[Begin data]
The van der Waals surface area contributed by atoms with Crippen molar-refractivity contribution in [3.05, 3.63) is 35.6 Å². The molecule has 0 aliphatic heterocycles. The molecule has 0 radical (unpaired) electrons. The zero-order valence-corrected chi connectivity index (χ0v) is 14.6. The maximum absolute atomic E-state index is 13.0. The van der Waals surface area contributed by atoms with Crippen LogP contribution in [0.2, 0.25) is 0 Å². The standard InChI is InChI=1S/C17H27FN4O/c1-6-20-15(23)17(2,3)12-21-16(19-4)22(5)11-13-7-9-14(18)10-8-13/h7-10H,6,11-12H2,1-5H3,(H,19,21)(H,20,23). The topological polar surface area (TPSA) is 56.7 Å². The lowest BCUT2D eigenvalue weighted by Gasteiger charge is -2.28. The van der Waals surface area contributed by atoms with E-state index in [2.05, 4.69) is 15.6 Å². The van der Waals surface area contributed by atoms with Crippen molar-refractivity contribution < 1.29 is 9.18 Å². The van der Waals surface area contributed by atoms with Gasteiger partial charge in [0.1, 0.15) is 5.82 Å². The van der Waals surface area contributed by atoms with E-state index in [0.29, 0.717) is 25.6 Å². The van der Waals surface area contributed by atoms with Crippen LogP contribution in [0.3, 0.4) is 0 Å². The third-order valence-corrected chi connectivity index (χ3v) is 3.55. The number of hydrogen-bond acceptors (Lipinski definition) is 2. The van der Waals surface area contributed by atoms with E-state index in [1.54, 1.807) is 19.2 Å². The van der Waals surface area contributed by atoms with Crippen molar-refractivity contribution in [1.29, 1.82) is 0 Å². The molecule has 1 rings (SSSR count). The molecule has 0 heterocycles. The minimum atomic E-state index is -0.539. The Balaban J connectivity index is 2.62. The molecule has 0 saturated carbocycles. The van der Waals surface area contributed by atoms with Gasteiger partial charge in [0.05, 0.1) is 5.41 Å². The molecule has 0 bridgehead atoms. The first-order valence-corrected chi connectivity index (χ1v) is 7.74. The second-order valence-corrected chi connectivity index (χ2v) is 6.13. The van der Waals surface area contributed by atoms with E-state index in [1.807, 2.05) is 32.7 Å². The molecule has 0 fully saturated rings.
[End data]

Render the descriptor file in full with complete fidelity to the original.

The van der Waals surface area contributed by atoms with Crippen molar-refractivity contribution in [3.05, 3.63) is 35.6 Å². The molecule has 0 aliphatic heterocycles. The molecule has 0 radical (unpaired) electrons. The zero-order valence-corrected chi connectivity index (χ0v) is 14.6. The maximum absolute atomic E-state index is 13.0. The van der Waals surface area contributed by atoms with Crippen LogP contribution in [0.2, 0.25) is 0 Å². The standard InChI is InChI=1S/C17H27FN4O/c1-6-20-15(23)17(2,3)12-21-16(19-4)22(5)11-13-7-9-14(18)10-8-13/h7-10H,6,11-12H2,1-5H3,(H,19,21)(H,20,23). The topological polar surface area (TPSA) is 56.7 Å². The lowest BCUT2D eigenvalue weighted by Gasteiger charge is -2.28. The van der Waals surface area contributed by atoms with E-state index in [2.05, 4.69) is 15.6 Å². The van der Waals surface area contributed by atoms with Crippen molar-refractivity contribution < 1.29 is 9.18 Å². The van der Waals surface area contributed by atoms with Gasteiger partial charge in [0.1, 0.15) is 5.82 Å². The van der Waals surface area contributed by atoms with E-state index in [0.29, 0.717) is 25.6 Å². The van der Waals surface area contributed by atoms with Crippen LogP contribution in [0.3, 0.4) is 0 Å². The third-order valence-corrected chi connectivity index (χ3v) is 3.55. The number of hydrogen-bond acceptors (Lipinski definition) is 2. The van der Waals surface area contributed by atoms with E-state index in [1.54, 1.807) is 19.2 Å². The van der Waals surface area contributed by atoms with Crippen molar-refractivity contribution in [1.29, 1.82) is 0 Å². The molecule has 1 rings (SSSR count). The molecule has 0 heterocycles. The minimum atomic E-state index is -0.539. The Balaban J connectivity index is 2.62. The molecule has 0 saturated carbocycles. The van der Waals surface area contributed by atoms with Gasteiger partial charge in [0.05, 0.1) is 5.41 Å². The molecule has 0 bridgehead atoms. The first-order valence-corrected chi connectivity index (χ1v) is 7.74. The second-order valence-corrected chi connectivity index (χ2v) is 6.13. The van der Waals surface area contributed by atoms with E-state index in [1.807, 2.05) is 32.7 Å². The molecule has 0 fully saturated rings.